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Friday, May 14, 2021

After handsome Tibetan lights up the internet, Chinese regions look for influencers

First came Zhaxi Dingzhen, a Tibetan herder from southwest China whose rugged looks wowed internet users. Now comes a horse rider from Xinjiang, and the rest of China is scrambling to find social media influencers of their own.

Hot on the heels of the Tibetan herder who shot to fame in China recently for his ruggedly handsome appearance in a viral video, a county official in Yili, Xinjiang, has become a minor celebrity through Douyin, China’s equivalent of TikTok.

Videos that He Jiaolong, the 41-year-old deputy head of Zhaosu county, posted show her galloping on a horse across snowy ground wearing a billowing red cape.

Chinese internet users have commented admiringly on her videos, describing her horseback riding as “valiant and heroic” and “too beautiful”.

“I also want to buy a horse to ride to work, although I don’t know if the city of Shanghai will allow it?” one commenter joked.


He, who is from Sichuan in southwest China, said she began posting videos on her Douyin account to promote tourism and agricultural products from her county.

She told the local Decision Magazine outlet that she worried about suffering an injury when filming her videos in the snow, describing her shoes as being like ice blocks.


He Jiaolong has become a minor celebrity.


Her content, including 18 live broadcasts in less than a month that helped sell nearly US$150,000 worth of agricultural goods, generated the equivalent of tens of thousands of US dollars in revenue for county residents.

“Everything is worth it,” she was quoted as saying. “The love that is being sent to us has made all of us feel warmth in our bodies and minds.”

It took He a few months to gain some 500,000 followers online, and the total shot up by nearly half, to more than 740,000, in two days, the news outlet Chengdu Economic Daily reported on December 2.


Dingzhen became an internet sensation over a viral video showing what fans described as his pure smile and rugged appearance.


Provinces across China are trying to cash in on attractive online influencers to boost tourism.

They hope to replicate the success of Zhaxi Dingzhen, a 20-year-old Tibetan herdsman from Sichuan who became an internet sensation after a viral video showed what fans described as his “pure smile” and rugged appearance.

Regional governments are scouring their populations for ambassadors to promote remote areas of China to the rest of the country.


While some fans thought Dingzhen was from Tibet, the herdsman clarified on Weibo that his home was in Sichuan.


The attention focused on Dingzhen and He is reminiscent of the acclaim in recent years for farmers in China who live-stream their rural lifestyles. The most famous of these is Li Ziqi, who presents an idyllic rural lifestyle to her millions of fans.

As for Dingzhen, his new-found fame as one of the most handsome men in China led to him to become the face of a state-owned tourism development company in his hometown in mid-November.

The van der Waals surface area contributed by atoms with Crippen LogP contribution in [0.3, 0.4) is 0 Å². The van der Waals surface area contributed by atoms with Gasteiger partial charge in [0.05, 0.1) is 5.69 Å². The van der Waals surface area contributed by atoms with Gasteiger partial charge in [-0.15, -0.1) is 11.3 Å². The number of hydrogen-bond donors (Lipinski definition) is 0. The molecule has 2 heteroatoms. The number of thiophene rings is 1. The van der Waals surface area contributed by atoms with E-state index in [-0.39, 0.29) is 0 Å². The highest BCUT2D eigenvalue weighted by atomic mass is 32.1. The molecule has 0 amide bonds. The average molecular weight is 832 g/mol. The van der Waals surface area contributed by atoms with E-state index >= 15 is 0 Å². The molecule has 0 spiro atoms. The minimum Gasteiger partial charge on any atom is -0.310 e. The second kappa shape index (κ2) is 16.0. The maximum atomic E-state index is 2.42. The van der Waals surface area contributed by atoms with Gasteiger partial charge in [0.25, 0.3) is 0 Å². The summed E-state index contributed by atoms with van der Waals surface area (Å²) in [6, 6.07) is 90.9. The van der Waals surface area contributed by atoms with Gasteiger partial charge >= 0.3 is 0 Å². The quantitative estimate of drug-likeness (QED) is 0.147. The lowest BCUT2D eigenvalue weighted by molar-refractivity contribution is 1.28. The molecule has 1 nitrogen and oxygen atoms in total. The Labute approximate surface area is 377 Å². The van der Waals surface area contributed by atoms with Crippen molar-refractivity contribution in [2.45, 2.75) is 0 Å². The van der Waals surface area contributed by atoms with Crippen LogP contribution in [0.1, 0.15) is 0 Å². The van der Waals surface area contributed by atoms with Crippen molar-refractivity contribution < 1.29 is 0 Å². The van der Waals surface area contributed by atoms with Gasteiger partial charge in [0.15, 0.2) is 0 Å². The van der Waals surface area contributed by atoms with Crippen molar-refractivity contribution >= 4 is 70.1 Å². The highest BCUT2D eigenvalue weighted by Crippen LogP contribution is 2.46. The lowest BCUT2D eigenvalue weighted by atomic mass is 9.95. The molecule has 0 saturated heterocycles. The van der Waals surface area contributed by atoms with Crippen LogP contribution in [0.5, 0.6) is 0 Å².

The company has released a YouTube video following Dingzhen in Chengdu.


In Litang, the Sichuan county where Dingzhen is from, Du Dongdong, the general manager of the local Cultural Tourism Investment Development Company, told The Beijing News that Dingzhen’s popularity has dramatically increased the popularity of the area.

Du said that Dingzhen helped change the public’s impression of the region, which is at around 4,000 metres (just over 13,000 feet) above sea level.

“No matter how hard we worked to promote our tourism, people’s instinctive idea of Litang is altitude sickness and a lack of oxygen,” he said.


Regional governments in China are scouring their populations for ambassadors like Dingzhen to help promote remote areas to the rest of the country.


“Now, because of Dingzhen, people’s attention has been shifted away from these problems. Dingzhen has played a fantastic role!”

According to Trip.com, a leading travel website, the search volume for Litang over the past week was 620 per cent higher than in the same period last year. It was also four times higher than the search hits during the week before this year’s National Day “golden week” holiday, which falls in early October and is a time when a lot of Chinese people take trips.

While some fans had mistakenly thought Dingzhen was from Tibet, the herdsman clarified on Weibo, China’s Twitter, that his home is in Sichuan.


He has posted videos and done live broadcasts that helped bring in tens of thousands of dollars in revenue for her county in Xinjiang, northwest China.


“The friends who think Dingzhen is in Tibet, Dingzhen, the tourism ambassador of Litang, welcomes you to Litang in Sichuan,” Sichuan Provincial Television and Radio wrote on Weibo.

Tibet Daily, a mouthpiece of the Tibet autonomous region’s government, posted a photo of the Potala Palace (the winter palace of the Dalai Lama since the 7th century) to Weibo with the caption: “We are waiting for you in Tibet.”

Besides Sichuan and Tibet, other Chinese provinces have tried to capitalise on Dingzhen’s fame, including Yunnan, Hubei, Guangdong and Shandong.

“Although Dingzhen is in Sichuan, his sisters and brothers are in Yunnan,” Yunnan Daily, the provincial government’s mouthpiece, wrote alongside photos of people from ethnic minorities.

The Southern Metropolis News, a leading news outlet in Guangdong, southern China, wrote on Weibo: “Dingzhen, Guangdong is a good place. We have scenic tour areas and various delicious food for you to eat. We are waiting for you in Guangdong.”

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